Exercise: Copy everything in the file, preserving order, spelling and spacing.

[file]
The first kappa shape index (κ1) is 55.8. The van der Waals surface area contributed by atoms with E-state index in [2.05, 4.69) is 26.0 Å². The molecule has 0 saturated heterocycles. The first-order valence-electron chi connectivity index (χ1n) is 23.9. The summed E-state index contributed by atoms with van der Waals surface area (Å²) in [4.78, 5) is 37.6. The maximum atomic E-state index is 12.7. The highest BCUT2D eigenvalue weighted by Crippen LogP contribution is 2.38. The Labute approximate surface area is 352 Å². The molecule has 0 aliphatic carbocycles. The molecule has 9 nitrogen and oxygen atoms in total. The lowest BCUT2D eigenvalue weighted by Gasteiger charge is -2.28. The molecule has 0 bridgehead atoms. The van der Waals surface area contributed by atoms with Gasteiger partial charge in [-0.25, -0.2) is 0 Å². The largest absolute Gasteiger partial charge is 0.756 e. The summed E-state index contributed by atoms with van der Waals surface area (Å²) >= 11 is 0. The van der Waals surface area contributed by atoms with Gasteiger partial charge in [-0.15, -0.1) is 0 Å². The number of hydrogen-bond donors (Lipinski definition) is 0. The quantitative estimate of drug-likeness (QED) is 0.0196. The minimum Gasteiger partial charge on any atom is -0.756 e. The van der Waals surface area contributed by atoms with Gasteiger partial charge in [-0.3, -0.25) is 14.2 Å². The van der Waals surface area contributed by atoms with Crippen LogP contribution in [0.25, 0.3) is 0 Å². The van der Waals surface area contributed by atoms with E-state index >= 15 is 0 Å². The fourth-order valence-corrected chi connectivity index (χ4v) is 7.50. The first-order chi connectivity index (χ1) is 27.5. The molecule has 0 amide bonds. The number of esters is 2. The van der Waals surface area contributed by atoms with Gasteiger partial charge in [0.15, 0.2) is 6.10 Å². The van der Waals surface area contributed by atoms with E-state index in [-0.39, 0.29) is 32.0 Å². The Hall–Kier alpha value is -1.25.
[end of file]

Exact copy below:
The first kappa shape index (κ1) is 55.8. The van der Waals surface area contributed by atoms with E-state index in [2.05, 4.69) is 26.0 Å². The molecule has 0 saturated heterocycles. The first-order valence-electron chi connectivity index (χ1n) is 23.9. The summed E-state index contributed by atoms with van der Waals surface area (Å²) in [4.78, 5) is 37.6. The maximum atomic E-state index is 12.7. The highest BCUT2D eigenvalue weighted by Crippen LogP contribution is 2.38. The Labute approximate surface area is 352 Å². The molecule has 0 aliphatic carbocycles. The molecule has 9 nitrogen and oxygen atoms in total. The lowest BCUT2D eigenvalue weighted by Gasteiger charge is -2.28. The molecule has 0 bridgehead atoms. The van der Waals surface area contributed by atoms with Gasteiger partial charge in [-0.25, -0.2) is 0 Å². The largest absolute Gasteiger partial charge is 0.756 e. The summed E-state index contributed by atoms with van der Waals surface area (Å²) >= 11 is 0. The van der Waals surface area contributed by atoms with Gasteiger partial charge in [-0.15, -0.1) is 0 Å². The number of hydrogen-bond donors (Lipinski definition) is 0. The quantitative estimate of drug-likeness (QED) is 0.0196. The minimum Gasteiger partial charge on any atom is -0.756 e. The van der Waals surface area contributed by atoms with Gasteiger partial charge in [-0.3, -0.25) is 14.2 Å². The van der Waals surface area contributed by atoms with Crippen LogP contribution in [0.25, 0.3) is 0 Å². The van der Waals surface area contributed by atoms with E-state index >= 15 is 0 Å². The fourth-order valence-corrected chi connectivity index (χ4v) is 7.50. The first-order chi connectivity index (χ1) is 27.5. The molecule has 0 amide bonds. The number of esters is 2. The van der Waals surface area contributed by atoms with Gasteiger partial charge in [0.15, 0.2) is 6.10 Å². The van der Waals surface area contributed by atoms with E-state index in [-0.39, 0.29) is 32.0 Å². The Hall–Kier alpha value is -1.25.